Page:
Mr. F. - The fact that the victims of Marriage are attached to it, and could not be induced to abandon their situation, only proves their degradation. The Hindoo woman chooses to be burned with the body of her husb'nd, because she knows no other way, and prefers death to the odium of unfashionable behavior. Marriage separates and breaks up families. In every instance, union at the altar, as it is justly called, (considering the cruelty of the sacrifice,) mutilates two family circles. Weddings are frequently as woeful to the parent families as funerals. Examples of the rending of family ties are at hand. My father's family saw one of its daughters exiled to the south, and another to the west, and both hurried to their graves by uncongenial climates and hardships. My friend here, Mr. M., has brought up a large family of children, and yet now in his old age, he and his wife have been obliged to go fifty or sixty miles to meet an "Orphan's Friend Society,' for the purpose of getting a child of strangers to live with them. Marriage has taken all their children away.

Judge N. - But the Bible sanctions Marriage, and you must admit it is a divine institution. 'Thou shalt not commit adultery,' is one of the ten commandments.

Mr. F. - The Bible sanctions Marriage only as it sanctions Slavery - i.e. temporarily, and because the world, by reason of sin, has not hitherto been prepared for better institutions; for it expressly declares in Matt.22:30, that in the final state of mankind, Marriage will be abolished; and that state all look for, and at least pray for, as often as they use the Lord's

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prayer - 'Thy kingdom come, thy will be done on earth as it is done in heaven.' If the decalogue sanctions Marriage by the commandment, 'Thou shalt not commit adultery' - it also sanctions Slavery by the commandment, 'Thou shalt not covet thy neighbor's man servant, nor his maid servant, nor his ox, nor his ass;' and in the New Testament, the same discourse which enjoins love and obedience on husbands and wives, also enjoins forbearance on masters, and faithfulness and submission on slaves. Eph. chs. 5 and 6, and Col. chs. 3 and 4.

--- But perhaps the worst feature of, Marriage, like that of Slavery, is, that while it claims the sanction of the Bible, its actual operation in innumerable instances is, to subvert the Bible and prohibit its influence. It is a huge Bastile of spiritual tyranny; where men and women have the power to debar each other from their rights of conscience, and tke enjoyment of their religious faith. Abundant, every-day facts prove this: and as you showed in the case of Slavery, it is inherent in the system. Marriage commits a man and woman to each other in such a way, that selfishness stands sentinel over the religious convictions of both. In the first place, to preserve the fictitious union with which they commence, it is for their interest to shut their eyes to truth. But if subsequently an attraction for God and religious improvement is awakened in one, then jealousy takes fire in the other, and marriage despotism is the order of the day. Either party has power to embarrass, persecute, and often to crush the other in the exercise of their conscientious duties; and in how many cases is this power used! Men and women arrogate every day under the privileges of Marriage, the right to veto God, and exclude each other from his service. Under circumstances where most of the religion is merely fashionable and formal, the inquisitorial oppression which belongs to Marriage is not so apparent; but in any case where novel or unfashionable doctrines are involved, it shows its bolts and shackles and instruments of torture, I assert that in the married community, there is not one woman in fifty who could become a heretic in the manner of primitive believers without braving oppression; and but seldom a man, who would not have to fight for the liberty of devoting himself and his property to an unpopular cause.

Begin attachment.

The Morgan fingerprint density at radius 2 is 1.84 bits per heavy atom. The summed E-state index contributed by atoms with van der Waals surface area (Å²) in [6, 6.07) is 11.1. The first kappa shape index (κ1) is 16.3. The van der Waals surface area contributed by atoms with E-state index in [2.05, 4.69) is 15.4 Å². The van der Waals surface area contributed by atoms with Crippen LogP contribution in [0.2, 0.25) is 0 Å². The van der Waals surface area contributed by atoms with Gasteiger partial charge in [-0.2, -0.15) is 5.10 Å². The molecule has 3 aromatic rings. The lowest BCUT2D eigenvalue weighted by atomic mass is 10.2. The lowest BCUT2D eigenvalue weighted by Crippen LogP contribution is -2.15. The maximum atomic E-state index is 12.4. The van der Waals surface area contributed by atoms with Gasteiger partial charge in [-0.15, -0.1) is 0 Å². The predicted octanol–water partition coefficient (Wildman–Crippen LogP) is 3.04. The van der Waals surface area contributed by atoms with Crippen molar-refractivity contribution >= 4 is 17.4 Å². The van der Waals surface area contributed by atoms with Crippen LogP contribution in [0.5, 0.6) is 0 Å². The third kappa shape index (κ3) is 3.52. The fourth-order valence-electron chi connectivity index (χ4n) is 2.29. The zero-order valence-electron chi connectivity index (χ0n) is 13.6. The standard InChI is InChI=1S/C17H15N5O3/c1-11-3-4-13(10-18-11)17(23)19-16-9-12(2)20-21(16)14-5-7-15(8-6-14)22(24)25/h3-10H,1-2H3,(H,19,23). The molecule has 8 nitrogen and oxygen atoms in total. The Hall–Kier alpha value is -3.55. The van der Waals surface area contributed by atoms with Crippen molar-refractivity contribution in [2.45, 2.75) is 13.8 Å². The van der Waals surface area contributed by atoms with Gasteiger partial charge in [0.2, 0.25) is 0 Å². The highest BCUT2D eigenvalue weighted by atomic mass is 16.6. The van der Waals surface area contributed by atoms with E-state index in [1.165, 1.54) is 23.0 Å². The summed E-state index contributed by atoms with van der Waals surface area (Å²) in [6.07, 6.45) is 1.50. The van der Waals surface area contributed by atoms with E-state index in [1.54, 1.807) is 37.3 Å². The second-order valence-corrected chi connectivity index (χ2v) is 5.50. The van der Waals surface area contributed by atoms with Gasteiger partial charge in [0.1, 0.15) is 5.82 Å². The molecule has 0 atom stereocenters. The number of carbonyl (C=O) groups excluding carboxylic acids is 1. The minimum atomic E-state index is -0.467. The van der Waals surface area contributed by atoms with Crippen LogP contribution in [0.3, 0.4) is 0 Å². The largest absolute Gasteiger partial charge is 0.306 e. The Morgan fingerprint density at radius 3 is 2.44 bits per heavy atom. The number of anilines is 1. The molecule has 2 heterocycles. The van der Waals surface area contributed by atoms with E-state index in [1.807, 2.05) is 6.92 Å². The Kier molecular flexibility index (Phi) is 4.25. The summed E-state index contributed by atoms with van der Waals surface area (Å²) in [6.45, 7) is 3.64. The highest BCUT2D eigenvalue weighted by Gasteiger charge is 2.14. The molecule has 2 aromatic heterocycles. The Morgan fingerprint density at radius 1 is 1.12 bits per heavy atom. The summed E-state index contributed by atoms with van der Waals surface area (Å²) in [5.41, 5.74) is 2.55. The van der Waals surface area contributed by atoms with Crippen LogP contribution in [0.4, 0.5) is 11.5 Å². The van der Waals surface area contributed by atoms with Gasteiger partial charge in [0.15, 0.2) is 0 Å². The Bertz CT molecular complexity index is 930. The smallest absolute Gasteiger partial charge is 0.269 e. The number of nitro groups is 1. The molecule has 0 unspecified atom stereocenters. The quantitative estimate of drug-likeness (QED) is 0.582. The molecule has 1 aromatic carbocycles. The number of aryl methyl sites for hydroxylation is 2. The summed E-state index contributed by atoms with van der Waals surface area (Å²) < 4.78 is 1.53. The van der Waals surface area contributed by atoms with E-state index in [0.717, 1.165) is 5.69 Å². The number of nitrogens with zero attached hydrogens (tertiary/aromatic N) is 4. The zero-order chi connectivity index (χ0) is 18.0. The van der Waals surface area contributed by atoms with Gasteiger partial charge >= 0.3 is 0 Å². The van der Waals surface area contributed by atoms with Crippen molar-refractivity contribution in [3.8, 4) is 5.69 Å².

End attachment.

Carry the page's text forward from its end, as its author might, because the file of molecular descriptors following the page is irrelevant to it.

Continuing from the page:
Judge N. - But the abolition of Marriage would lead to unbridled licentiousness and social ruin.

Mr. F. - I reply in your own words, that 'Liberty breeds virtue;' and I maintain that free-love, or complex marriage, combined with community of property, would annihilate the very sources of adultery, whoredom, and all sexual abuse. It is the poverty and compulsory abstinence of the Marriage system, that gender these crimes in society. The feeling of plenty would directly stimulate to chastity and self-control.

Major S. - Good. Liberty breeds virtue, Judge.

Judge N. - What would become of women and children, if it was not for the system of maintenance and care that Marriage provides? They cannot take care of themselves, and they would fare hard if there were no responsible husbands.

Mr. F. - They would certainly fare better under a system of free-labor and free-love in Association, than they do under the Marriage system, where each family is at the mercy of one man. A responsible association of brothers and sisters is the protection secured to every woman and child, in the system I advocate.

32 Third Annual Report of the Oneida Association.

Judge N. - Look at the forlorn condition of old maids and old bachelors, and especially the class of abandoned women. What a contrast with the happy family relations of married life.

Mr. F. - These outsiders, my friend, are the 'free negroes' of the marriage system - that is, their position and degradation result from the existence of Marriage, just as the degradation of the free blacks results from the existence of Slavery. You can see for yourself that the abolition of Marriage would have the same effect upon their condition that the abolition of Slavery would have upon the negroes of the north. Their reproach would be taken away, and the genial influence of equality and restored self-respect would be greatly for their improvement.

Major S. - You have furnished your opponent with every argument so far, Judge.

Judge N. - Well, this is interfering with 'private rights, which no man of spirit will consent to. It strikes at the foundations of the social structure.

Major S. - "Fiat justitia, ruat oeum," Judge North. Remember the story of the Farmer and the Lawyer in the old spelling-book, and abide by your own decision in our dispute.

Judge N. - I see I am trapped. Well, this must be taken into consideration. I must either let Slavery alone, or go for a revolution of society at the North as well as the South.

Mr. F. - I should advise both parties to go for the kingdom of God, in which neither Slavery or Marriage covers wrong, but love works righteousness in freedom. [Exeunt Omnes